Considered on Briefs February 18, 2014.
APPEAL FROM THE CIRCUIT COURT OF THE FIRST JUDICIAL CIRCUIT BRULE COUNTY, SOUTH DAKOTA. THE HONORABLE BRUCE V. ANDERSON Judge.
JAMES E. MOORE, CHERI S. RAYMOND of Woods, Fuller, Shultz & Smith, PC, Sioux Falls, South Dakota, Attorneys for plaintiff and appellant.
TIMOTHY M. GEBHART, JUSTIN T. CLARKE of Davenport, Evans, Hurwitz & Smith, LLP, Sioux Falls, South Dakota, Attorneys for defendant and appellee.
KONENKAMP, Justice. GILBERTSON, Chief Justice, and ZINTER and SEVERSON, Justices, and TIMM, Circuit Court Judge, concur. TIMM, Circuit Court Judge, sitting for WILBUR, Justice, disqualified.
[¶1] In this dispute between successive commercial general liability insurers, we are asked to declare void as against public policy an exclusion barring coverage for an unknown progressive or continuous injury or damage that occurred before the inception date of the successor insurance policy.
[¶2] Steven Thomas & Sons, LLC was a South Dakota limited liability company. In 2002, Swift Contractors, Inc. hired Thomas & Sons to do excavation and soil compaction work for an addition to a school building in the Kimball School District. The project was completed in 2004. At some point in 2005, the building's floor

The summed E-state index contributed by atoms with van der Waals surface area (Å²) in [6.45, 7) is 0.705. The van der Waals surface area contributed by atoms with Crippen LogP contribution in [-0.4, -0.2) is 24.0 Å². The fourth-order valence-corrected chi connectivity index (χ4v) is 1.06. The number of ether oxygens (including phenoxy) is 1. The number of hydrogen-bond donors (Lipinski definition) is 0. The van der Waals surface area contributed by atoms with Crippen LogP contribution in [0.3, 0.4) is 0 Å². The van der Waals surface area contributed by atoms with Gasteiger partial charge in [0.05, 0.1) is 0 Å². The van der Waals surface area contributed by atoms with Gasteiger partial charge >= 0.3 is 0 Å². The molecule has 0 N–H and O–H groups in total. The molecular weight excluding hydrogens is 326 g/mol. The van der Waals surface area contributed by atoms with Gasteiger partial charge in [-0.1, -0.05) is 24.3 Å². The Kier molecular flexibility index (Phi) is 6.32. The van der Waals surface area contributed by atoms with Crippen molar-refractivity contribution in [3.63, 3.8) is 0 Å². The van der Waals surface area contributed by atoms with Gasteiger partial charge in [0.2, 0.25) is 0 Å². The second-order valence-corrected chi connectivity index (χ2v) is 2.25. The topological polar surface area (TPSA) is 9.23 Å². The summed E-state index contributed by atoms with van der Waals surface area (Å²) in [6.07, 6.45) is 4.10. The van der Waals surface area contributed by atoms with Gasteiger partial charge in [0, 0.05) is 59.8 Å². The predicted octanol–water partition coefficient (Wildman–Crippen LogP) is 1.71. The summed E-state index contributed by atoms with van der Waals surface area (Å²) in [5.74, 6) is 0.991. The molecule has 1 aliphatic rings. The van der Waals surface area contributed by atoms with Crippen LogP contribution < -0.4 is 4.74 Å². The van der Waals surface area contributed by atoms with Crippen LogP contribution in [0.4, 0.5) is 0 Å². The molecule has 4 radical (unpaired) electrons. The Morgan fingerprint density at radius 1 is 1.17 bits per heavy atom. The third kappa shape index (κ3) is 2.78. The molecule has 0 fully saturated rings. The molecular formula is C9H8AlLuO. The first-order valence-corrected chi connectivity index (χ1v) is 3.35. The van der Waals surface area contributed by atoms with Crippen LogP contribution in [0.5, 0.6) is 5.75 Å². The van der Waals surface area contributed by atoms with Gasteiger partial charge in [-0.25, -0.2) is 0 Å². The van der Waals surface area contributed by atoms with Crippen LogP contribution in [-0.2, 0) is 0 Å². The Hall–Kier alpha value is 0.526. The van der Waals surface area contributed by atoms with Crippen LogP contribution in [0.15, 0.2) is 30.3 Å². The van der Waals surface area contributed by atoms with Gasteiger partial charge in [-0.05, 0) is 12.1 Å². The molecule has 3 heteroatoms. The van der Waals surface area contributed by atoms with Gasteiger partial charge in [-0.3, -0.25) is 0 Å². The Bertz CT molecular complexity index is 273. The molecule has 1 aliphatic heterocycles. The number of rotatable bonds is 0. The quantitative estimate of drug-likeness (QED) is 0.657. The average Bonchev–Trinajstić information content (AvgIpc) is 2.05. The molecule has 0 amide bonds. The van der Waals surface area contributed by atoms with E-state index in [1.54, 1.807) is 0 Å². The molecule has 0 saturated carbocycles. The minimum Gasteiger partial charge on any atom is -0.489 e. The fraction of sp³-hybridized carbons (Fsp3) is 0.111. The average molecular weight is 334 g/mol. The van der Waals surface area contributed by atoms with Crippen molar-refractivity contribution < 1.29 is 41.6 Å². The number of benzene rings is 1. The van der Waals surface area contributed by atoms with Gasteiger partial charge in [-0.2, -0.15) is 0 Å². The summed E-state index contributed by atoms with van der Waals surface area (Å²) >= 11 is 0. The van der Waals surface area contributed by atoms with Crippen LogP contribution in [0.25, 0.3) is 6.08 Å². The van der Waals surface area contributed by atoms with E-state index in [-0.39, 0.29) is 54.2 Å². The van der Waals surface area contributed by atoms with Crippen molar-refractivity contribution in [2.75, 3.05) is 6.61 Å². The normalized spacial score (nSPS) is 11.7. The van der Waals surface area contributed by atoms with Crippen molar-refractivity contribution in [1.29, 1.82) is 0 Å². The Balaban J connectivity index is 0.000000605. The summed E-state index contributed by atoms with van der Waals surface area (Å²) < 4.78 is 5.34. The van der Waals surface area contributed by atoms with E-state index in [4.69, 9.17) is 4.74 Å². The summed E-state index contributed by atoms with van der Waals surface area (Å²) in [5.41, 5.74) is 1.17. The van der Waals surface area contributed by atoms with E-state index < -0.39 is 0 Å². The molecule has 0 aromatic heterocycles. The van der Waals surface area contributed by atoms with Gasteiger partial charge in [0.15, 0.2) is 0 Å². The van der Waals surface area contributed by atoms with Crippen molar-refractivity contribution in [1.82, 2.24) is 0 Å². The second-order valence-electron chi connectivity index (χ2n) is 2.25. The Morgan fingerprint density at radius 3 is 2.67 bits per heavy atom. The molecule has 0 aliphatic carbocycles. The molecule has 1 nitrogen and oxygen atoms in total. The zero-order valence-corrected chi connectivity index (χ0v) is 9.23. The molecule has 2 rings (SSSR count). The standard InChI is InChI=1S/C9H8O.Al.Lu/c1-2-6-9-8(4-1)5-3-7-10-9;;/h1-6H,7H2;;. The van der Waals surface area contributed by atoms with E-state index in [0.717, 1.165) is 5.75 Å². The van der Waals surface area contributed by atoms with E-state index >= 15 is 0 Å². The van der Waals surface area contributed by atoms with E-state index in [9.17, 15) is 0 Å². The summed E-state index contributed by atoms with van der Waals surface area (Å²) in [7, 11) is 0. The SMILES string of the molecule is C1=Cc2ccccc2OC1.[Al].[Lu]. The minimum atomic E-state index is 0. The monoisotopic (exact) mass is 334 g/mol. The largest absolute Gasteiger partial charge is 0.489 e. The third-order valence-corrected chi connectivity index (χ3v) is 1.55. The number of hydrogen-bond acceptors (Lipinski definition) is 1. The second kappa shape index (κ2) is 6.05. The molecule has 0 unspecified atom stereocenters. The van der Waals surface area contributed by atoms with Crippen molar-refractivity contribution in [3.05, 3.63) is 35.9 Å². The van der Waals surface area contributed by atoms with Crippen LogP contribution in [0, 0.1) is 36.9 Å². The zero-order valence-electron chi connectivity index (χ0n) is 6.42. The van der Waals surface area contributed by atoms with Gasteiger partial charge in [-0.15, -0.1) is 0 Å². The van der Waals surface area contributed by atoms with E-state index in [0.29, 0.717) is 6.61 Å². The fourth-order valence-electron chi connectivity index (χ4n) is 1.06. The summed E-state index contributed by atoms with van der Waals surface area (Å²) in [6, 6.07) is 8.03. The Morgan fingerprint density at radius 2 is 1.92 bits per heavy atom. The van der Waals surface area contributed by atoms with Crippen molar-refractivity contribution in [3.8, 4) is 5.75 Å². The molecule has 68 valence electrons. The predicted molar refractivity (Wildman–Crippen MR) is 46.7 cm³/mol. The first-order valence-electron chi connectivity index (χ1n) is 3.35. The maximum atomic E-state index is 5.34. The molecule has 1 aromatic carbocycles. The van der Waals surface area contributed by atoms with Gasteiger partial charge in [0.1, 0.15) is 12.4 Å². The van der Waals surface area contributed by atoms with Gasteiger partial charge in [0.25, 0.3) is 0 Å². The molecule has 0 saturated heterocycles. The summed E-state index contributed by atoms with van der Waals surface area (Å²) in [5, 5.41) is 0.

started to shift and, in 2006, cracks began to appear on certain interior masonry walls. Swift, the School District, and architect Glenn Mannes were aware of the problems. Mannes recommended that these conditions be monitored.
[¶3] In 2008, the problems persisted, and the School District hired a geotechnical investigation company and an engineering firm to investigate the issues with the building. In 2010, the School District received a final report indicating that the settling issue was caused primarily by the use of low-moisture clay, that the bowing of the north and west exterior walls was due to improper compaction of the backfill soils, and that the moisture in the clay soils would continue to expand and cause additional distress. The problems were attributed to negligently performed excavation and compaction work by Thomas & Sons.
[¶4] In March 2010, Thomas & Sons's commercial general liability insurer, Employers Mutual Casualty Company (EMC), received notice from the School District of the potential claims against Thomas & Sons. Three weeks later, EMC issued Thomas & Sons a letter indicating that it intended to investigate the alleged loss and injury because it believed certain exclusions in the policy might preclude coverage. In August 2010, the School District brought suit against Thomas & Sons and several other defendants. EMC officially withdrew from participating in, or contributing to, Thomas & Sons's defense. EMC asserted that it had no duty to defend because, among other reasons, Thomas & Sons's policy excluded coverage for continuous or progressive property damage that occurred before the effective date of the policy. According to ...